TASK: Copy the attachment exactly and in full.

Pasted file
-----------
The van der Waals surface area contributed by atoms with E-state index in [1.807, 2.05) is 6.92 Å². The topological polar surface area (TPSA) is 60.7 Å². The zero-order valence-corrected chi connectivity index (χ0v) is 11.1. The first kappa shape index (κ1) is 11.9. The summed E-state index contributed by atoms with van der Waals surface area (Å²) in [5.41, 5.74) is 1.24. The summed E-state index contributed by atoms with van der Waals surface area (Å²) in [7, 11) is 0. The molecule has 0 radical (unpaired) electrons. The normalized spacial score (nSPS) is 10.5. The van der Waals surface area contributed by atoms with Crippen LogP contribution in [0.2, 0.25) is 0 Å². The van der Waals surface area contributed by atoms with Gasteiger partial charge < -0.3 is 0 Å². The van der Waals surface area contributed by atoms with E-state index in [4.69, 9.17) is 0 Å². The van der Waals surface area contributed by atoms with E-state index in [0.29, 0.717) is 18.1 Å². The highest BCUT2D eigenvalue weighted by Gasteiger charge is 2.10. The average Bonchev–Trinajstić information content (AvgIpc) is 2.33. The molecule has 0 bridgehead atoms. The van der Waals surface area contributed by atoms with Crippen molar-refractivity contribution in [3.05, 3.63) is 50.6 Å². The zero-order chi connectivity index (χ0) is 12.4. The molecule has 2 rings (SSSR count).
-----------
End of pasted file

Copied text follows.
The van der Waals surface area contributed by atoms with E-state index in [1.807, 2.05) is 6.92 Å². The topological polar surface area (TPSA) is 60.7 Å². The zero-order valence-corrected chi connectivity index (χ0v) is 11.1. The first kappa shape index (κ1) is 11.9. The summed E-state index contributed by atoms with van der Waals surface area (Å²) in [5.41, 5.74) is 1.24. The summed E-state index contributed by atoms with van der Waals surface area (Å²) in [7, 11) is 0. The molecule has 0 radical (unpaired) electrons. The normalized spacial score (nSPS) is 10.5. The van der Waals surface area contributed by atoms with Crippen LogP contribution in [0.2, 0.25) is 0 Å². The van der Waals surface area contributed by atoms with Gasteiger partial charge < -0.3 is 0 Å². The van der Waals surface area contributed by atoms with E-state index in [4.69, 9.17) is 0 Å². The van der Waals surface area contributed by atoms with E-state index in [0.29, 0.717) is 18.1 Å². The highest BCUT2D eigenvalue weighted by Gasteiger charge is 2.10. The average Bonchev–Trinajstić information content (AvgIpc) is 2.33. The molecule has 0 bridgehead atoms. The van der Waals surface area contributed by atoms with Crippen molar-refractivity contribution in [3.05, 3.63) is 50.6 Å². The zero-order chi connectivity index (χ0) is 12.4. The molecule has 2 rings (SSSR count).